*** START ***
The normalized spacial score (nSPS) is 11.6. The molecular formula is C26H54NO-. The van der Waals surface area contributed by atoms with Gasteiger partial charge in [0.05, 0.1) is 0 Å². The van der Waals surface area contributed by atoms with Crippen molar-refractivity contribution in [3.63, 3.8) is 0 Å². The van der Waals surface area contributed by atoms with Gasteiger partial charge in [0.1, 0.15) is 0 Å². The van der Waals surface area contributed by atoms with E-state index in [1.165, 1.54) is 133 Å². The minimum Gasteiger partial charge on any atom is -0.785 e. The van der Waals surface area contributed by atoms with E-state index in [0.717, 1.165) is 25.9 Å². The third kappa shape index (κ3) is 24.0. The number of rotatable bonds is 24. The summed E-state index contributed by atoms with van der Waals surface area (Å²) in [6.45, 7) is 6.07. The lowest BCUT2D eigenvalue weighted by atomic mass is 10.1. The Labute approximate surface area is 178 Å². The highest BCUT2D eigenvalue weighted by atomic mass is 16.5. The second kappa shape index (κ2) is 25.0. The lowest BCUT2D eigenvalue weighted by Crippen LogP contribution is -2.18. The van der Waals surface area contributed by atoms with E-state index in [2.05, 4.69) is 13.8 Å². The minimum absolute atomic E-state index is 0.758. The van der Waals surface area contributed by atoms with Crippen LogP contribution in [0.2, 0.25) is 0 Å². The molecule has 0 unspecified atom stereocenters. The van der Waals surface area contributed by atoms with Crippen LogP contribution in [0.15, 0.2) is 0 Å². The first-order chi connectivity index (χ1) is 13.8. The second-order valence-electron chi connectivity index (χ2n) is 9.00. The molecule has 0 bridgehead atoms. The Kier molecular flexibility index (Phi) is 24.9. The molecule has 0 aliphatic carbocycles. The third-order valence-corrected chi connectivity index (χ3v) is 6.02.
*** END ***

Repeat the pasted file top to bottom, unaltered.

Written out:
The normalized spacial score (nSPS) is 11.6. The molecular formula is C26H54NO-. The van der Waals surface area contributed by atoms with Gasteiger partial charge in [0.05, 0.1) is 0 Å². The van der Waals surface area contributed by atoms with Crippen molar-refractivity contribution in [3.63, 3.8) is 0 Å². The van der Waals surface area contributed by atoms with Gasteiger partial charge in [0.1, 0.15) is 0 Å². The van der Waals surface area contributed by atoms with E-state index in [1.165, 1.54) is 133 Å². The minimum Gasteiger partial charge on any atom is -0.785 e. The van der Waals surface area contributed by atoms with E-state index in [0.717, 1.165) is 25.9 Å². The third kappa shape index (κ3) is 24.0. The number of rotatable bonds is 24. The summed E-state index contributed by atoms with van der Waals surface area (Å²) in [6.45, 7) is 6.07. The lowest BCUT2D eigenvalue weighted by atomic mass is 10.1. The Labute approximate surface area is 178 Å². The highest BCUT2D eigenvalue weighted by atomic mass is 16.5. The second kappa shape index (κ2) is 25.0. The lowest BCUT2D eigenvalue weighted by Crippen LogP contribution is -2.18. The van der Waals surface area contributed by atoms with E-state index in [2.05, 4.69) is 13.8 Å². The minimum absolute atomic E-state index is 0.758. The van der Waals surface area contributed by atoms with Crippen LogP contribution in [0.2, 0.25) is 0 Å². The molecule has 0 unspecified atom stereocenters. The van der Waals surface area contributed by atoms with Crippen LogP contribution in [0.15, 0.2) is 0 Å². The first-order chi connectivity index (χ1) is 13.8. The second-order valence-electron chi connectivity index (χ2n) is 9.00. The molecule has 0 bridgehead atoms. The Kier molecular flexibility index (Phi) is 24.9. The molecule has 0 aliphatic carbocycles. The third-order valence-corrected chi connectivity index (χ3v) is 6.02.